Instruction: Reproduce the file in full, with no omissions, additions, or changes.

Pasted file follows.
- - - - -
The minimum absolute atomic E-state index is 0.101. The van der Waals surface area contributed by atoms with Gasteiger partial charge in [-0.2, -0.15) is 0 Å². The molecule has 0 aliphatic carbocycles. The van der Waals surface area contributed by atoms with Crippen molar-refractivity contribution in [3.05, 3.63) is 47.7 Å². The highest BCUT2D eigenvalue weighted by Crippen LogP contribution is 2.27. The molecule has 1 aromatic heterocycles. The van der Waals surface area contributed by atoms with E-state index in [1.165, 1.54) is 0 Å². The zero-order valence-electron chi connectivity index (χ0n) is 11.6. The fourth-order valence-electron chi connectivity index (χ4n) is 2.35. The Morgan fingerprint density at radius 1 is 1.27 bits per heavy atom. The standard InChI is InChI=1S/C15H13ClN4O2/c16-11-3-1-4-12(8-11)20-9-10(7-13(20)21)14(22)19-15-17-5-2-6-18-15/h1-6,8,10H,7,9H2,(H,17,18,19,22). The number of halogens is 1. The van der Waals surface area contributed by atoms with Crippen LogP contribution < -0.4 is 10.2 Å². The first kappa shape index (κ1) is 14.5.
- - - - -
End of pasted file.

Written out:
The minimum absolute atomic E-state index is 0.101. The van der Waals surface area contributed by atoms with Gasteiger partial charge in [-0.2, -0.15) is 0 Å². The molecule has 0 aliphatic carbocycles. The van der Waals surface area contributed by atoms with Crippen molar-refractivity contribution in [3.05, 3.63) is 47.7 Å². The highest BCUT2D eigenvalue weighted by Crippen LogP contribution is 2.27. The molecule has 1 aromatic heterocycles. The van der Waals surface area contributed by atoms with E-state index in [1.165, 1.54) is 0 Å². The zero-order valence-electron chi connectivity index (χ0n) is 11.6. The fourth-order valence-electron chi connectivity index (χ4n) is 2.35. The Morgan fingerprint density at radius 1 is 1.27 bits per heavy atom. The standard InChI is InChI=1S/C15H13ClN4O2/c16-11-3-1-4-12(8-11)20-9-10(7-13(20)21)14(22)19-15-17-5-2-6-18-15/h1-6,8,10H,7,9H2,(H,17,18,19,22). The number of halogens is 1. The van der Waals surface area contributed by atoms with Crippen LogP contribution < -0.4 is 10.2 Å². The first kappa shape index (κ1) is 14.5.